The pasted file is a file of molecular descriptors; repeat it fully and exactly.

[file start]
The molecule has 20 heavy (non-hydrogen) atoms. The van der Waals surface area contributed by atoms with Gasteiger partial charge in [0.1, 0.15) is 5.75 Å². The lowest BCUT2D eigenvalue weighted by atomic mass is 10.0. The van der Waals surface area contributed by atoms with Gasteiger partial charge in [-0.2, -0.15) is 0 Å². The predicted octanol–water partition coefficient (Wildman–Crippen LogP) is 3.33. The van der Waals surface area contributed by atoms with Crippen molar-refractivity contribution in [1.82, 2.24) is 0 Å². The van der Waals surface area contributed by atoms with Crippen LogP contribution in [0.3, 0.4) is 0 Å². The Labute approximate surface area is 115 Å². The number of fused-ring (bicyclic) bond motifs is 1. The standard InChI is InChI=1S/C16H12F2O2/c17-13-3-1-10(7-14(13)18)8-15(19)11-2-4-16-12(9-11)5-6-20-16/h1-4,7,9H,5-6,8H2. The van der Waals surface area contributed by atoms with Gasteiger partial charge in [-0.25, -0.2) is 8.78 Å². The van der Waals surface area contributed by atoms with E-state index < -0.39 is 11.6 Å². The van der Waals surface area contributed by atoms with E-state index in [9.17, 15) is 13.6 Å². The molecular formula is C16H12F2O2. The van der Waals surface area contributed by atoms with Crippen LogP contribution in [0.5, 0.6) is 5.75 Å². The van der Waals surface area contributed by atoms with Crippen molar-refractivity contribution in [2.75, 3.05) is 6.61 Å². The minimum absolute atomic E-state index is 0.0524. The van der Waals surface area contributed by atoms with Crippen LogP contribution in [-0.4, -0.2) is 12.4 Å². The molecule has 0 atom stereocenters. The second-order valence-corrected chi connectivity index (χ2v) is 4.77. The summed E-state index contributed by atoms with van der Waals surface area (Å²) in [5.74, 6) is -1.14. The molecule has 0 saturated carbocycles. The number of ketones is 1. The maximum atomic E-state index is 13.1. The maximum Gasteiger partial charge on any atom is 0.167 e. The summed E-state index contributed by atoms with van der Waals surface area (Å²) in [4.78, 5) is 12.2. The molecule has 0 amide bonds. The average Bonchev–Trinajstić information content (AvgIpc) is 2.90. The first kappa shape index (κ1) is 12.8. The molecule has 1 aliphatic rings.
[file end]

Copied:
The molecule has 20 heavy (non-hydrogen) atoms. The van der Waals surface area contributed by atoms with Gasteiger partial charge in [0.1, 0.15) is 5.75 Å². The lowest BCUT2D eigenvalue weighted by atomic mass is 10.0. The van der Waals surface area contributed by atoms with Gasteiger partial charge in [-0.2, -0.15) is 0 Å². The predicted octanol–water partition coefficient (Wildman–Crippen LogP) is 3.33. The van der Waals surface area contributed by atoms with Crippen molar-refractivity contribution in [1.82, 2.24) is 0 Å². The van der Waals surface area contributed by atoms with Crippen LogP contribution in [0.3, 0.4) is 0 Å². The Labute approximate surface area is 115 Å². The number of fused-ring (bicyclic) bond motifs is 1. The standard InChI is InChI=1S/C16H12F2O2/c17-13-3-1-10(7-14(13)18)8-15(19)11-2-4-16-12(9-11)5-6-20-16/h1-4,7,9H,5-6,8H2. The van der Waals surface area contributed by atoms with Gasteiger partial charge in [-0.25, -0.2) is 8.78 Å². The van der Waals surface area contributed by atoms with E-state index < -0.39 is 11.6 Å². The van der Waals surface area contributed by atoms with E-state index in [9.17, 15) is 13.6 Å². The molecular formula is C16H12F2O2. The van der Waals surface area contributed by atoms with Crippen LogP contribution in [0.5, 0.6) is 5.75 Å². The van der Waals surface area contributed by atoms with Crippen molar-refractivity contribution in [2.75, 3.05) is 6.61 Å². The minimum absolute atomic E-state index is 0.0524. The van der Waals surface area contributed by atoms with Crippen LogP contribution in [-0.4, -0.2) is 12.4 Å². The molecule has 0 atom stereocenters. The second-order valence-corrected chi connectivity index (χ2v) is 4.77. The summed E-state index contributed by atoms with van der Waals surface area (Å²) in [5.74, 6) is -1.14. The molecule has 0 saturated carbocycles. The number of ketones is 1. The maximum atomic E-state index is 13.1. The maximum Gasteiger partial charge on any atom is 0.167 e. The summed E-state index contributed by atoms with van der Waals surface area (Å²) in [4.78, 5) is 12.2. The molecule has 0 amide bonds. The average Bonchev–Trinajstić information content (AvgIpc) is 2.90. The first kappa shape index (κ1) is 12.8. The molecule has 1 aliphatic rings.